British defence contractor, Simon Finch, claimed he had passed on top-secret military information to foreign governments and was charged under the official secrets act.
Finch worked for BAE systems and described himself as ‘someone who works upon classified systems’ and added that he is ‘somewhat autistic and [has] a near-photographic memory’. He claimed that he had taken revenge on UK authorities by distributing the restricted information to ‘a number of hostile foreign governments’ following a row with UK police.
Finch has been charged with unlawfully disclosing defence information and is accused of ‘damaging disclosure’ of defence secrets. The Official Secrets Act of 1998 defines a disclosure as damaging if it damages the capability ofthe Crowns armed forces, leads to loss of life or injury to members of the forces, leads to serious damage to the equipment or installations of those forces, or compromises UK interests abroad.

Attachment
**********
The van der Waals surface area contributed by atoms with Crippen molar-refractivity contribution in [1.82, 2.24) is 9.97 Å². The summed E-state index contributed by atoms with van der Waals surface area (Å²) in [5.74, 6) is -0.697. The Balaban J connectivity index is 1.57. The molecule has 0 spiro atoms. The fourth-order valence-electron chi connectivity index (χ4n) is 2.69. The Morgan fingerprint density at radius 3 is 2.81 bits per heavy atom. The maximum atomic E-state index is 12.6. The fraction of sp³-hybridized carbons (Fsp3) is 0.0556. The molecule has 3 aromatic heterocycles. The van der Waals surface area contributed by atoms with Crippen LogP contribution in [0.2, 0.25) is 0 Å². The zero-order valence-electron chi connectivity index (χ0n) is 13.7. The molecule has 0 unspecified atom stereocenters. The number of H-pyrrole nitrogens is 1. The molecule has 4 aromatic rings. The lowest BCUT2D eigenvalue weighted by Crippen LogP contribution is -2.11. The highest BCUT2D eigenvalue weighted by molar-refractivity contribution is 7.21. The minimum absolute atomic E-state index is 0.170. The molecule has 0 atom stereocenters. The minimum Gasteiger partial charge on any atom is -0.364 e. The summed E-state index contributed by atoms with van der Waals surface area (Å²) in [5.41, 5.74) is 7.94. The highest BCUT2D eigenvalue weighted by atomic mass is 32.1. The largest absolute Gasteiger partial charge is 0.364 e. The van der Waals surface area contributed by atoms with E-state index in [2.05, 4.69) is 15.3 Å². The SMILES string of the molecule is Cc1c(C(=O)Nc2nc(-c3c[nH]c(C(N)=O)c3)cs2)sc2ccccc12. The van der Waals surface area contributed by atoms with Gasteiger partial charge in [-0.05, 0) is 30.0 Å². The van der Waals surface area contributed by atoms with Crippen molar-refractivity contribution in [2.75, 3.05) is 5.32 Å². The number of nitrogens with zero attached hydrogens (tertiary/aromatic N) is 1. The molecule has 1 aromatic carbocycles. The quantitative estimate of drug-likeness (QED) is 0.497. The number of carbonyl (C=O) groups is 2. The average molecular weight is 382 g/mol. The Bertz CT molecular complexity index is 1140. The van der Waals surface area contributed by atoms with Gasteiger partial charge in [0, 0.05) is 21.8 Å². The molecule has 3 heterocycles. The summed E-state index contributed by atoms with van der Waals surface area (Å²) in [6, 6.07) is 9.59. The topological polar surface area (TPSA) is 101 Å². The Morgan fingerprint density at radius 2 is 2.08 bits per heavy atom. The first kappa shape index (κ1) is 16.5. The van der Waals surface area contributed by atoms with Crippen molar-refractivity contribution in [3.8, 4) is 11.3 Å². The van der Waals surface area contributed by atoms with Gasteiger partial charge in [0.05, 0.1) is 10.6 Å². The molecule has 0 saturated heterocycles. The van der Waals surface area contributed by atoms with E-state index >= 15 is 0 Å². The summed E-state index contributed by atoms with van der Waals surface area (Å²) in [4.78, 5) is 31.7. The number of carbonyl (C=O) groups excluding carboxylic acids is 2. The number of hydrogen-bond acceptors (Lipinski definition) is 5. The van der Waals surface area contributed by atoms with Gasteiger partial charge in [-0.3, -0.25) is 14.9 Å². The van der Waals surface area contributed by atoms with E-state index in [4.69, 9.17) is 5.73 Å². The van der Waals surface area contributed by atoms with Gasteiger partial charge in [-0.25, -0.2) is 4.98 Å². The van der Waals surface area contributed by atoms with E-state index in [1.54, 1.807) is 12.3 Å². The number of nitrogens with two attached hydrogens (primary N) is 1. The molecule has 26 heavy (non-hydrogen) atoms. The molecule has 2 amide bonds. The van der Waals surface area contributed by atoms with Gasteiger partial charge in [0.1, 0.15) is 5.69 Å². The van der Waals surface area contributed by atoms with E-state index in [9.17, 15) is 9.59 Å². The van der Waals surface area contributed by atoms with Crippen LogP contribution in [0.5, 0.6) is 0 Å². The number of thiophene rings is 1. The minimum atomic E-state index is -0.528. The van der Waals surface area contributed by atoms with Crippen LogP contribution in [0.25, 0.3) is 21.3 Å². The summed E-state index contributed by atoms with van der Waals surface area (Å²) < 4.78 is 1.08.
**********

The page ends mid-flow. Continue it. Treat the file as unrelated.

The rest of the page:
An investigation led by the Metropolitan Police’s Counter Terrorism Command was launched around the end of October last year when the offence is alleged to have taken place.
It’s been suggested that Finch, of Swansea, South Wales, used his near-photographic memory in order to steal the UK state secrets. Finch stated that he been working in the defence industry for 20 years and that he had access to both secret and top-secret information. He says that he spent ten months leading up to October of last year documenting the classified information and systems that he had been working with.
Simon Finch has been bailed and is due to appear in court next month.